By Greg Schroeder MPT
The disc is made up of a tough outer cover called the annulus fibrosus which is composed of collagen fibers arranged in concentric sheets around the nucleus pulposus. The nucleus pulposus is also composed of collagen, but also contains high levels of proteoglycans which attract and retain water. The nucleus also contains a hydrated gel-like material that resists compression.
What does the disc do? As you read in the previous paragraph the disc resists compression. Discs are the spines shock absorber. Discs make up approximately one fourth of the length of your spinal column and are found between each of the vertebral bodies except for C1 and C2 the upper most bones in your spine and the sacrum and the coccyx which can be thought of as the lower bones in your spine. The discs are the shock absorbers for the spine and protect the vertebral bodies, brain and nerves. The discs also allow motion to occur in the spine.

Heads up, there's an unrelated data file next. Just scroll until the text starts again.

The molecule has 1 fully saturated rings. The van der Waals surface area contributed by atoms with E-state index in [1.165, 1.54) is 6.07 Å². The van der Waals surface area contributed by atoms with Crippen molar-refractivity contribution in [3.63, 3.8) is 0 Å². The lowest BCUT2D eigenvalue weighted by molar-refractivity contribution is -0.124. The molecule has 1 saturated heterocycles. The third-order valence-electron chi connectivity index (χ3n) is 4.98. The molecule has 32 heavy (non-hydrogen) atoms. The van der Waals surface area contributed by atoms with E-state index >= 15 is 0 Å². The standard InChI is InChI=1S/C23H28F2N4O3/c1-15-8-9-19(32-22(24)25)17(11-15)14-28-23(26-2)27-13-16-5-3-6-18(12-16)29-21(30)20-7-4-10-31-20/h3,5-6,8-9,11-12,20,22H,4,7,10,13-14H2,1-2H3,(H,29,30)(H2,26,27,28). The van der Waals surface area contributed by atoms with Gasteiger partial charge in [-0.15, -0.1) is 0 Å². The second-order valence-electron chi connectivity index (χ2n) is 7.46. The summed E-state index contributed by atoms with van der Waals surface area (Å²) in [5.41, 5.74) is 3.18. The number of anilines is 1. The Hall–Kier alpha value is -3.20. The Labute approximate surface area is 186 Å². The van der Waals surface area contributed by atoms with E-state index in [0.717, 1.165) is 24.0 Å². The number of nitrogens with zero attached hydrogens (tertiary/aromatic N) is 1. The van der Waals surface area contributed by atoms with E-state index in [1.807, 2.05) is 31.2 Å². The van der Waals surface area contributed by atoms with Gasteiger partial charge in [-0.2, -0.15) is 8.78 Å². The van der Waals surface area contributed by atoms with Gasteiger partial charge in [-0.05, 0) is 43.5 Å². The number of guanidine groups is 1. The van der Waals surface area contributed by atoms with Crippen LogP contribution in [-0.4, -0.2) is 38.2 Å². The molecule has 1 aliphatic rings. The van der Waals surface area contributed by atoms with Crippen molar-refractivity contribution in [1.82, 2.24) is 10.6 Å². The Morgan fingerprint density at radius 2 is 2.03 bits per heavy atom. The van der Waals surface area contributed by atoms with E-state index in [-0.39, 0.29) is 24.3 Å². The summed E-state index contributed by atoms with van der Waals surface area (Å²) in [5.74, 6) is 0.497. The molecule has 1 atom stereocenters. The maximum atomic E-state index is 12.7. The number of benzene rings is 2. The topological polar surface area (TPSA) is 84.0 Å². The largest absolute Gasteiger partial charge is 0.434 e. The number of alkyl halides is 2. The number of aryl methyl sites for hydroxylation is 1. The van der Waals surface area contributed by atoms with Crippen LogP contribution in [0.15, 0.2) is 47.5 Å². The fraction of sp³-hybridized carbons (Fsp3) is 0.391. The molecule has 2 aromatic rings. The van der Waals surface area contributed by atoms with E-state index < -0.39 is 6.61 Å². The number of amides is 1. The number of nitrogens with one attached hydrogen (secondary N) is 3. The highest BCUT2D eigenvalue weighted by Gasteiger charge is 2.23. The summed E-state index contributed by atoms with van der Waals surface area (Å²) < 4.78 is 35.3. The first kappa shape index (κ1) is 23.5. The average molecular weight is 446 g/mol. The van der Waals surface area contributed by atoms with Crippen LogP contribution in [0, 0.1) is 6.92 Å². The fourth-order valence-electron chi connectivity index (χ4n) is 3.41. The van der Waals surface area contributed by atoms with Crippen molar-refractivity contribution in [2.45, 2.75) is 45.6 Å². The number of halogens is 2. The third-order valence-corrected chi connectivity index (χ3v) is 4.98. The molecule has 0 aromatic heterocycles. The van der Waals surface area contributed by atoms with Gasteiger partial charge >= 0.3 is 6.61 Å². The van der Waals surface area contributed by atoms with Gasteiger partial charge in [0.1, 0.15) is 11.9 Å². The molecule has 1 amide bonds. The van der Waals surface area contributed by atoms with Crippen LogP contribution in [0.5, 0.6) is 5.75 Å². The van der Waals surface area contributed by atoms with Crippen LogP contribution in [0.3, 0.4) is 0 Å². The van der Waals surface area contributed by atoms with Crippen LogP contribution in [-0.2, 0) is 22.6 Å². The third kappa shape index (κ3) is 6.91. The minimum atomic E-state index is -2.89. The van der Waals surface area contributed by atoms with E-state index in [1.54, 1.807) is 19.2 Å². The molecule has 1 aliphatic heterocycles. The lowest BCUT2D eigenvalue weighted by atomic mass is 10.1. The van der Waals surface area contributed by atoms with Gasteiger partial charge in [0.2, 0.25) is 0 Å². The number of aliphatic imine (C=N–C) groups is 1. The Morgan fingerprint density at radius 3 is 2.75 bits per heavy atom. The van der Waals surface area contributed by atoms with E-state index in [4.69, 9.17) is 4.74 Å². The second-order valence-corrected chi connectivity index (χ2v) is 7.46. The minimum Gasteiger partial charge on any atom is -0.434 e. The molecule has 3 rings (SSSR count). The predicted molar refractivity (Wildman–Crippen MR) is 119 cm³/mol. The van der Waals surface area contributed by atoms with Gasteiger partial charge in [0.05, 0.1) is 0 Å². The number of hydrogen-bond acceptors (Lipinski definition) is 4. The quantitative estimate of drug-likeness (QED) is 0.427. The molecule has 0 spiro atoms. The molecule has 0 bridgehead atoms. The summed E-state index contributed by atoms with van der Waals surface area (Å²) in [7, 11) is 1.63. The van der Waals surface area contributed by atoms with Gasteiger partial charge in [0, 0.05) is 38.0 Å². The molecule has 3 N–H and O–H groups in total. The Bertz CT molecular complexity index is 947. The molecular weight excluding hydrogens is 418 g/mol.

How do we keep our discs healthy? Don’t age. As we get older our discs lose some of their ability to retain water and keep their shape. Ok so that not ageing thing might be kind of tough, but don’t worry there are other things we can do to keep our discs and backs happy. Improve your posture- core strengthening and general strength training will not only help your discs, but also contributes to improved bone health, improved functioning and improved satisfaction in life. Lift with good body mechanics- lift with the legs and not the back to reduce pressure on the discs. Maintain a healthy weight, quit smoking, sleep on a supportive mattress and drink plenty of water.
Kapandji. The Physiology of the Joints Vol. 3
Bridwell, Keith. MD. Intervertebral Discs. Spine Universe